Yet I must leave

23 Feb

A pain numbs me. Ghosts of follies past extend their ugly, rotting hands to reach me, embrace me and hold me back. They want me to stay, never leave, roam the darkness with them and fight the light.

But I must leave. I must leave this chaos behind and seek out my thoughts. Run after my words. Gather the ideas that lie scattered around the house, in corners, in the laundry basket, among the drying flowers in the vase, by the Giggle’s study table, up on her soft board, among the books that have been holding on to my book marks for months. In my Facebook updates, down my timeline. Among my tweets. In the darkest hours of the nights that I spend without sleep, waiting for a phone call from across the seas. Among the branches of the jaswanti, juhi and mogra. On the wings of a truant breeze that flies in from across the lake, touches me, murmurs your name and rushes past.

I had promised to give myself a break. A break after I had finished making sense of words, phrases, sentences, expressions in a language that I love because it’s my own and then translate all into another language that I fell in love with, much later. A break from ideating, chasing thoughts, putting them into words, freezing them in frames or painting them into pictures for you to admire. The recess became longer and then permanent. And painful.

My words have left me. I feel empty. They fail me every time. Every time I want to say something or express my pain, joy, anger or frustration. I try to cry, but no tears flow. There is a hole in the stomach and a  dull ache, somewhere very close to the heart. I know exactly why. But don’t know how to cure the pain or what will heal the wound.  Or how to exorcise the ghosts or fight the demons. No, I don’t know how to fill up this black hole either. All I know is that I want my words back. And my tears. The pain numbs me again.

I feel like the wasted, dried, shrivelled up plant that I had banished to a corner of the balcony, towards the end of winter. The branches resembled dead twigs, the leaves had dried, curled up and fallen off. I knew it was dead.

And as if to defy all logic, defy death and make me believe again, this morning little green leaf buds had raised their heads  on every dried node. The parched, dry, brown bark had burst open in places and life was spreading its arms towards light.



Posted by on February 23, 2012 in Uncategorized


6 responses to “Yet I must leave

  1. @UnstoppableSen

    February 23, 2012 at 9:43 pm

    The feelings you write about are very much symptomatic of cellular family life.
    I belong to the generation that had sampled all the shades of grey between ekannabarti and modern, isolated cellular. The latter tends to strangulate the partner with more leisure.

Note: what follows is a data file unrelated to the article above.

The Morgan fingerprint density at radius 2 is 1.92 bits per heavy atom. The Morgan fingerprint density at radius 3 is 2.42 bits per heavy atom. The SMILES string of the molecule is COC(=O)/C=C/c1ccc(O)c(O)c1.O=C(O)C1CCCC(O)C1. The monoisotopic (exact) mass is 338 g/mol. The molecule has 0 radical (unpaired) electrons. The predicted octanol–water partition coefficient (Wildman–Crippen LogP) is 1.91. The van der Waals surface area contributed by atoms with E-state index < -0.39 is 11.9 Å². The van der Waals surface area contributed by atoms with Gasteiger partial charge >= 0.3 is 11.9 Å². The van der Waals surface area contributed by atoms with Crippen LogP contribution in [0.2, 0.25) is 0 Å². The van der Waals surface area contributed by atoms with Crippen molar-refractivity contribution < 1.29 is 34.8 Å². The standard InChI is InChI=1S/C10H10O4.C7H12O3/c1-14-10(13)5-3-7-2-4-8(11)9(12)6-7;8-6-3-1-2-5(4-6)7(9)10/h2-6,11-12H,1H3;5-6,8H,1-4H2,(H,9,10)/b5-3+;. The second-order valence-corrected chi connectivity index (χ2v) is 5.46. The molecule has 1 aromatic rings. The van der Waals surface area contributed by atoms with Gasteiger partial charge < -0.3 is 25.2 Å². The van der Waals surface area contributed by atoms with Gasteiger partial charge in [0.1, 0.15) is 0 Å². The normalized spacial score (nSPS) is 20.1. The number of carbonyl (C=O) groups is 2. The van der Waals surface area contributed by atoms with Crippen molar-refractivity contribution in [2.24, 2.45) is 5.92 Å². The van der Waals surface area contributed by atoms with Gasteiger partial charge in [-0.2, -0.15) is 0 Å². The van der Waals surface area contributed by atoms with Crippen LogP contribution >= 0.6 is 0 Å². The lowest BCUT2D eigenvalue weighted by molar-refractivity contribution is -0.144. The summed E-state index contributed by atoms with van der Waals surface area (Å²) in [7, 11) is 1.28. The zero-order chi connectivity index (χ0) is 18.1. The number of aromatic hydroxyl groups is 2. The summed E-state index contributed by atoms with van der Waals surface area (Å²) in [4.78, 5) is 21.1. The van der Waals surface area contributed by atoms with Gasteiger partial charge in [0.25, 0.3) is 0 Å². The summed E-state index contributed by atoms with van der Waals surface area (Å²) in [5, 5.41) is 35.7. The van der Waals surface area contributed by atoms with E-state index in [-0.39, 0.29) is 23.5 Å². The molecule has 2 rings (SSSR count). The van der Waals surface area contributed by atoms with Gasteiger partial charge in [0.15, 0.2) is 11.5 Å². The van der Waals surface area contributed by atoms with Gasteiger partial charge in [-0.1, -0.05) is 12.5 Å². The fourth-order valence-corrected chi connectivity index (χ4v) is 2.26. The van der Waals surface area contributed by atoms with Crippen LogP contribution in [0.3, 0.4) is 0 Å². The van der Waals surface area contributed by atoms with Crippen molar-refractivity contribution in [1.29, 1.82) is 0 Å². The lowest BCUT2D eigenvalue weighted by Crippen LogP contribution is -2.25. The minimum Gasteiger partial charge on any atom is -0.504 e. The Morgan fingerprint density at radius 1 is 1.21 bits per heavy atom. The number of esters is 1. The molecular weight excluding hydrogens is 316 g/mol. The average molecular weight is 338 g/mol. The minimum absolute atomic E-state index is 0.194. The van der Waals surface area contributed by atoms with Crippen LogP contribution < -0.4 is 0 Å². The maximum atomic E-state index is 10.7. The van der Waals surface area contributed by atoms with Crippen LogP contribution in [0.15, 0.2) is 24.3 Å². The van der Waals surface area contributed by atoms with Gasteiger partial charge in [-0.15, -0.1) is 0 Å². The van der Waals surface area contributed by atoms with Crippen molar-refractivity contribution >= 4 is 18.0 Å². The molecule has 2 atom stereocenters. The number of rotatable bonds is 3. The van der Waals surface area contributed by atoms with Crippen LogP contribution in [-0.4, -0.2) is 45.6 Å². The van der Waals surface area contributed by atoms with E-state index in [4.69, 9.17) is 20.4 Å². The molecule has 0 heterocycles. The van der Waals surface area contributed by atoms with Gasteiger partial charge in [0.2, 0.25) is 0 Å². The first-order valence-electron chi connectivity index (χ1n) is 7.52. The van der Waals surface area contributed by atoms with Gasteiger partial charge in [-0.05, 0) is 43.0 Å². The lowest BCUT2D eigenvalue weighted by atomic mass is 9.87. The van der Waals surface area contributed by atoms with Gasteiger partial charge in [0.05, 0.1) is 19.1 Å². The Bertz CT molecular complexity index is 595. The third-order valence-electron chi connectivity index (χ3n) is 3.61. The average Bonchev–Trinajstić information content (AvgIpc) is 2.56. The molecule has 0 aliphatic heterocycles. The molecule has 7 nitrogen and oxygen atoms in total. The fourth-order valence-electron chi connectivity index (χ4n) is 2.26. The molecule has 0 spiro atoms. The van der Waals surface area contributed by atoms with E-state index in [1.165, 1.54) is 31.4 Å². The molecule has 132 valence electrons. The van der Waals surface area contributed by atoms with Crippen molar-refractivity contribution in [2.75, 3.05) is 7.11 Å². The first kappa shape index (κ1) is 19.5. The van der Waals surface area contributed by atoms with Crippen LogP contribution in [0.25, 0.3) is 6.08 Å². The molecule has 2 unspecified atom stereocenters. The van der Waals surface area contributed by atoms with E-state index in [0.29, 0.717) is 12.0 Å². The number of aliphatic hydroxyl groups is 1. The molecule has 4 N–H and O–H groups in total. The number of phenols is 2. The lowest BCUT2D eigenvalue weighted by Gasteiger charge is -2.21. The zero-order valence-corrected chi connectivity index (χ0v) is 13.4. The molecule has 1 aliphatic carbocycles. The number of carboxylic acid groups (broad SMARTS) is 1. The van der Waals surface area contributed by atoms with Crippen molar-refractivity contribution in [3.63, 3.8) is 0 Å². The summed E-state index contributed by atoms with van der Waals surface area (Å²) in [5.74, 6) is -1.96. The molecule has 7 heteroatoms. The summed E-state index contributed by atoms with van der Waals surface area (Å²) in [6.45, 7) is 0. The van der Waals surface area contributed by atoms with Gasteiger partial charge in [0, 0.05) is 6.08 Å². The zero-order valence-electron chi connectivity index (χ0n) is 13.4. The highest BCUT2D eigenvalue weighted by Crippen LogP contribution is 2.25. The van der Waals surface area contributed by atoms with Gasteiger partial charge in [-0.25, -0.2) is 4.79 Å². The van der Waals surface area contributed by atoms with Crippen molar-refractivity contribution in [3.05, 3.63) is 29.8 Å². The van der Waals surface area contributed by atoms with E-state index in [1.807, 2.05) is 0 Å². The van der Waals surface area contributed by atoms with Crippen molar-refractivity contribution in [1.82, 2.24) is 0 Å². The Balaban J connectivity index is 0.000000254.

I suspect that it has nothing to do with economic independence: the sense of alienation itself can act like a boa constrictor.
    But the forsaken twigs that sprang back to life in your balcony (I presume) carries a far more important message: life defies neglect!

  2. mysticmargarita

    February 24, 2012 at 12:25 am

    Dear D,
    Feel comforted with the thought that words never leave for good. They’ve just gone exploring like truant school boys. They will return, more powerful than ever before, before you know it. Hugs.

  3. SudhaKanago

    February 24, 2012 at 12:25 am

    renewable energy lies within you… can visualise the sweep of your eye camera across your home:-)

  4. chavi

    February 24, 2012 at 8:33 pm

    Shh……eavesdrop like a ghost …. words are in midst of an intimate dialogue with your heart, hang in there!!! They never left…Love

  5. sinhamanish

    February 28, 2012 at 11:27 pm

    u would have felt good after writing this…i felt good after reading!

  6. gc1963

    March 6, 2012 at 1:25 pm

    Isn’t it marvelous how life springs forth defying death and decay. The wilting blossoms still carry promises of tomorrow. This morning as I was leaving home for work I saw one dead puppy lying still on the road. Two days back she was roaming around my flat – restless, unhappy, perhaps she could smell the end in the air. I had opened my gate so that she could come inside and have a bowl of milk. But she seemed reluctant. Perhaps she was too digruntled with life and wanted to go…. I don’t know. But the dead twigs coming alive gives so much hope that there is still a day next. Encouraging thoughts!


Leave a Reply

Fill in your details below or click an icon to log in: Logo

You are commenting using your account. Log Out / Change )

Twitter picture

You are commenting using your Twitter account. Log Out / Change )

Facebook photo

You are commenting using your Facebook account. Log Out / Change )

Google+ photo

You are commenting using your Google+ account. Log Out / Change )

Connecting to %s

%d bloggers like this: